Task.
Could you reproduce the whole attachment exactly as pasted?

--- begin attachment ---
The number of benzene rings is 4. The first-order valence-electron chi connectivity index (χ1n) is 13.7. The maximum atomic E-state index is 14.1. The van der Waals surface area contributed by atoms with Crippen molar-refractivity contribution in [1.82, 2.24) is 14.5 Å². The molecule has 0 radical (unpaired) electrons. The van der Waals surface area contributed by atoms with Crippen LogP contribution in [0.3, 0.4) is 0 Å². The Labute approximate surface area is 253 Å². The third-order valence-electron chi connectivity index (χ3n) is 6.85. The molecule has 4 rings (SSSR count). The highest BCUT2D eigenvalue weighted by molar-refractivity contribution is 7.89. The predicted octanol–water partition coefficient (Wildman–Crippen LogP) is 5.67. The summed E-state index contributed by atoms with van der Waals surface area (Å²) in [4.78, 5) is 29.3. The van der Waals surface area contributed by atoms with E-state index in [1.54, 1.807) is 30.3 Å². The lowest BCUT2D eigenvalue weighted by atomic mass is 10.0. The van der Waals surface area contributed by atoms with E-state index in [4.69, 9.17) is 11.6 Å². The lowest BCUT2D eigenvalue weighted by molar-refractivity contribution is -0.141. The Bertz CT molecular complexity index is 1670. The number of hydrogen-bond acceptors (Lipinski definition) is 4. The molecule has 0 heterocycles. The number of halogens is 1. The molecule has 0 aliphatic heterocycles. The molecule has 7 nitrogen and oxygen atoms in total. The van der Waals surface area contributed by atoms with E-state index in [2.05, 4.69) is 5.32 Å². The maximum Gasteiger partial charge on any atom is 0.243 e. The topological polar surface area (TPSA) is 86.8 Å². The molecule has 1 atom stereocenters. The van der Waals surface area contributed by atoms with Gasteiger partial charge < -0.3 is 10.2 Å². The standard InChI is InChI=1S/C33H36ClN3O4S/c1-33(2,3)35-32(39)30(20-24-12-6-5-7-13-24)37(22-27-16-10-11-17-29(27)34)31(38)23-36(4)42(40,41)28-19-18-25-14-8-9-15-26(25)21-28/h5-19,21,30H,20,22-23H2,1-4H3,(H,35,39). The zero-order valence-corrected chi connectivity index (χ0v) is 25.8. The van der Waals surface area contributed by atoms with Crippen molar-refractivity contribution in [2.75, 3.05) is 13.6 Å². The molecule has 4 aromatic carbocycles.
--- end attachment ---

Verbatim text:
The number of benzene rings is 4. The first-order valence-electron chi connectivity index (χ1n) is 13.7. The maximum atomic E-state index is 14.1. The van der Waals surface area contributed by atoms with Crippen molar-refractivity contribution in [1.82, 2.24) is 14.5 Å². The molecule has 0 radical (unpaired) electrons. The van der Waals surface area contributed by atoms with Crippen LogP contribution in [0.3, 0.4) is 0 Å². The Labute approximate surface area is 253 Å². The third-order valence-electron chi connectivity index (χ3n) is 6.85. The molecule has 4 rings (SSSR count). The highest BCUT2D eigenvalue weighted by molar-refractivity contribution is 7.89. The predicted octanol–water partition coefficient (Wildman–Crippen LogP) is 5.67. The summed E-state index contributed by atoms with van der Waals surface area (Å²) in [4.78, 5) is 29.3. The van der Waals surface area contributed by atoms with E-state index in [1.54, 1.807) is 30.3 Å². The lowest BCUT2D eigenvalue weighted by atomic mass is 10.0. The van der Waals surface area contributed by atoms with E-state index in [4.69, 9.17) is 11.6 Å². The lowest BCUT2D eigenvalue weighted by molar-refractivity contribution is -0.141. The Bertz CT molecular complexity index is 1670. The number of hydrogen-bond acceptors (Lipinski definition) is 4. The molecule has 0 heterocycles. The number of halogens is 1. The molecule has 0 aliphatic heterocycles. The molecule has 7 nitrogen and oxygen atoms in total. The van der Waals surface area contributed by atoms with E-state index in [2.05, 4.69) is 5.32 Å². The maximum Gasteiger partial charge on any atom is 0.243 e. The topological polar surface area (TPSA) is 86.8 Å². The molecule has 1 atom stereocenters. The van der Waals surface area contributed by atoms with Gasteiger partial charge < -0.3 is 10.2 Å². The standard InChI is InChI=1S/C33H36ClN3O4S/c1-33(2,3)35-32(39)30(20-24-12-6-5-7-13-24)37(22-27-16-10-11-17-29(27)34)31(38)23-36(4)42(40,41)28-19-18-25-14-8-9-15-26(25)21-28/h5-19,21,30H,20,22-23H2,1-4H3,(H,35,39). The zero-order valence-corrected chi connectivity index (χ0v) is 25.8. The van der Waals surface area contributed by atoms with Crippen molar-refractivity contribution in [2.75, 3.05) is 13.6 Å². The molecule has 4 aromatic carbocycles.